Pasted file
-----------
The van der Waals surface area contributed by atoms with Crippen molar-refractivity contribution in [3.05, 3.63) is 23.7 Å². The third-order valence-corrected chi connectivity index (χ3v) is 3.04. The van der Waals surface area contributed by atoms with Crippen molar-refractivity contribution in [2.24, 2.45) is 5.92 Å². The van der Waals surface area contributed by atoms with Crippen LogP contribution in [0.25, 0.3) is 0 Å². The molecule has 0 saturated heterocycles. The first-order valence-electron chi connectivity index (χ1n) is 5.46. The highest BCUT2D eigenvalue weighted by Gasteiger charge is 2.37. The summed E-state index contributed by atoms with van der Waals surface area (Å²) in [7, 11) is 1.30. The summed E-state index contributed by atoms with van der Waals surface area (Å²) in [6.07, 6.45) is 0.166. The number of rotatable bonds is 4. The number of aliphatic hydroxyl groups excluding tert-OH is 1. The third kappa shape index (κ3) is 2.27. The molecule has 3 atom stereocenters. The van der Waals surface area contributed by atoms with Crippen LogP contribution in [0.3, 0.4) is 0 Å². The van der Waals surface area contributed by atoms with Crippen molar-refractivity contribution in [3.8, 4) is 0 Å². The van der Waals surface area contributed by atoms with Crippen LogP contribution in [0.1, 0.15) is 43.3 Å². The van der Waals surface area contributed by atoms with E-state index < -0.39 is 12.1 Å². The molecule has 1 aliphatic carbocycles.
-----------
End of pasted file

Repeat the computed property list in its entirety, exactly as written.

The van der Waals surface area contributed by atoms with Crippen molar-refractivity contribution in [3.05, 3.63) is 23.7 Å². The third-order valence-corrected chi connectivity index (χ3v) is 3.04. The van der Waals surface area contributed by atoms with Crippen molar-refractivity contribution in [2.24, 2.45) is 5.92 Å². The van der Waals surface area contributed by atoms with Crippen LogP contribution in [0.25, 0.3) is 0 Å². The molecule has 0 saturated heterocycles. The first-order valence-electron chi connectivity index (χ1n) is 5.46. The highest BCUT2D eigenvalue weighted by Gasteiger charge is 2.37. The summed E-state index contributed by atoms with van der Waals surface area (Å²) in [7, 11) is 1.30. The summed E-state index contributed by atoms with van der Waals surface area (Å²) in [6.07, 6.45) is 0.166. The number of rotatable bonds is 4. The number of aliphatic hydroxyl groups excluding tert-OH is 1. The third kappa shape index (κ3) is 2.27. The molecule has 3 atom stereocenters. The van der Waals surface area contributed by atoms with Crippen LogP contribution in [0.3, 0.4) is 0 Å². The van der Waals surface area contributed by atoms with Crippen molar-refractivity contribution in [3.8, 4) is 0 Å². The van der Waals surface area contributed by atoms with Crippen LogP contribution in [0.1, 0.15) is 43.3 Å². The van der Waals surface area contributed by atoms with E-state index < -0.39 is 12.1 Å². The molecule has 1 aliphatic carbocycles.